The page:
It's a controversial "consolidation plan" in an effort to cut costs. Gov. Mary Fallin hopes to merge five state agencies for next year's budget, and the Oklahoma Arts Council says it could take one of the biggest hits.
The Lyric Theatre says even if it sold out every single seat of every single show, that would still only cover about a third of its budget. The average summer show at the Lyric Theatre in Oklahoma City's Plaza District costs $300,000 to put on, so every cent they get from the Oklahoma Arts Council counts.
"When we get funding from the arts council, it helps supplement our budget, which does increase like the economy does every year. Things get more expensive," said Lyric Theatre artistic director Michael Baron.
"If we didn't have that funding, our programing would be dramatically reduced. We wouldn't be able to employ as many local actors as we do and bring in great talent from across the country."
The Lyric Theatre is just one of about 300 organizations that the Arts Council supports. Others include libraries, museums and music festivals, such as the Jazz in June in Norman and the Bluegrass festival in Guthrie.
To balance the 2015 budget, Fallin is proposing to consolidate the Arts Council with four other state agencies into the Tourism and Recreation Department. The other agencies are the Oklahoma Historical Society, J.M. Davis Memorial Commission, Will Rogers Memorial Commission, and Oklahoma Scenic Rivers Commission.
The governor says lumping these like-minded groups with similar visions will save the state money, but members of the arts disagree.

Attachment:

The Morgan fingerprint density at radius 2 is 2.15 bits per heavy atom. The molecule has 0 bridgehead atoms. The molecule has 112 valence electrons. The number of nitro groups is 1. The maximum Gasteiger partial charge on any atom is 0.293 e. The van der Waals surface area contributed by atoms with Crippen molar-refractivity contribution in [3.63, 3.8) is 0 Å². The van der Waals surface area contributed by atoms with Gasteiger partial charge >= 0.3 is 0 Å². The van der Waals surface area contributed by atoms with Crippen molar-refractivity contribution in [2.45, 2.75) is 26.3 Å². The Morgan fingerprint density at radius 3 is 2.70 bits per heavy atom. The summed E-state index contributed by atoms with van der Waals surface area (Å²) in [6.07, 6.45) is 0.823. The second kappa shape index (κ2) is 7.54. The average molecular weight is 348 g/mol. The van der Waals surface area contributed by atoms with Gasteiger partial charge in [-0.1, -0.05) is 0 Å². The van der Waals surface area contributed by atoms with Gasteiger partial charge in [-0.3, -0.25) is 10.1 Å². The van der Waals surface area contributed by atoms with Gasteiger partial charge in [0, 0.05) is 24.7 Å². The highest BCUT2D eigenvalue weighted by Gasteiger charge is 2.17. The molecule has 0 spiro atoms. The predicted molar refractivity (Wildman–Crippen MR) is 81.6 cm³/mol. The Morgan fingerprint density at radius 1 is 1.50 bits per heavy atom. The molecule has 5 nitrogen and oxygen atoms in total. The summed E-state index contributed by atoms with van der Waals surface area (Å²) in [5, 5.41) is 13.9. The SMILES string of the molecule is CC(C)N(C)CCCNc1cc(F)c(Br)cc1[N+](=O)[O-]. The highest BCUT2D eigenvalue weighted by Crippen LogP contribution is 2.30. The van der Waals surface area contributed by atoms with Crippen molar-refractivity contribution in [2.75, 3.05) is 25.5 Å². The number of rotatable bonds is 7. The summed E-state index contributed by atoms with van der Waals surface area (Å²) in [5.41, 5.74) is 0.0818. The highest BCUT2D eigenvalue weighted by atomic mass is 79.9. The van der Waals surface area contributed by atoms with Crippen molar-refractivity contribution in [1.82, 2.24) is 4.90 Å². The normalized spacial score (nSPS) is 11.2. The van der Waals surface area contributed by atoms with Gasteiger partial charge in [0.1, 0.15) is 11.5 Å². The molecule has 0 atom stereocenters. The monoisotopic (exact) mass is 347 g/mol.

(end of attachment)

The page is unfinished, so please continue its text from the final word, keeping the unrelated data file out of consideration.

"We have to either find places to replace that money or we have to cut programs," said Eddie Walker, executive director of the Oklahoma City Philharmonic.
Walker, who's worked at the Philharmonic for 24 years, says it takes about $10,000 just to put on a dress rehearsal with its musicians. He balances a $4.7 million budget, where more than half come from donors.
The organization receives about $100,000 a year from the Arts Council. An amount, Walker says has decreased substantially each year, so cutting anything more is a cut too deep.
"There are estimates that if consolidation happens, the Oklahoma Arts Council will have $1.5 million less to deal with on an annual basis. The arts council is less than one-tenth of one percent of the state's budget, so cutting the arts council is not going to solve any of these other problems," Walker said.
"The arts are a driver for economies, the arts provide jobs, are a revenue generator, and we will only see the momentum slow if we eliminate funding for the arts."
Walker said arts communities in rural areas are going to take the biggest hit since many solely rely on the arts council for funding and don't have a big municipality backing. He says compiling all five groups under one umbrella would do a disservice.
"In terms of actual tourism, we're not that big of a player. We're here primarily to serve the people of Oklahoma," Walker said.
"I'm afraid with consolidation, we'll lose all the specialized leadership. I don't think it's easy for one administrator to oversee these agencies without expert knowledge on a statewide level that archivists with the historical society and skilled artists in the arts council bring."
The Oklahoma Arts Council says, "while proposals to cut the state's investment in the arts industry are not new, the Governor and state Legislature have been supportive of our agency, understanding the impact of our more than 500 grants to more than 300 organizations throughout Oklahoma, and seeing firsthand the return-on-investment of our funding and programs in their communities."
Fallin has stated as required and achieved in prior consolidations, this budget projects a 15-percent cost savings in appropriated dollars in the first year of the consolidation.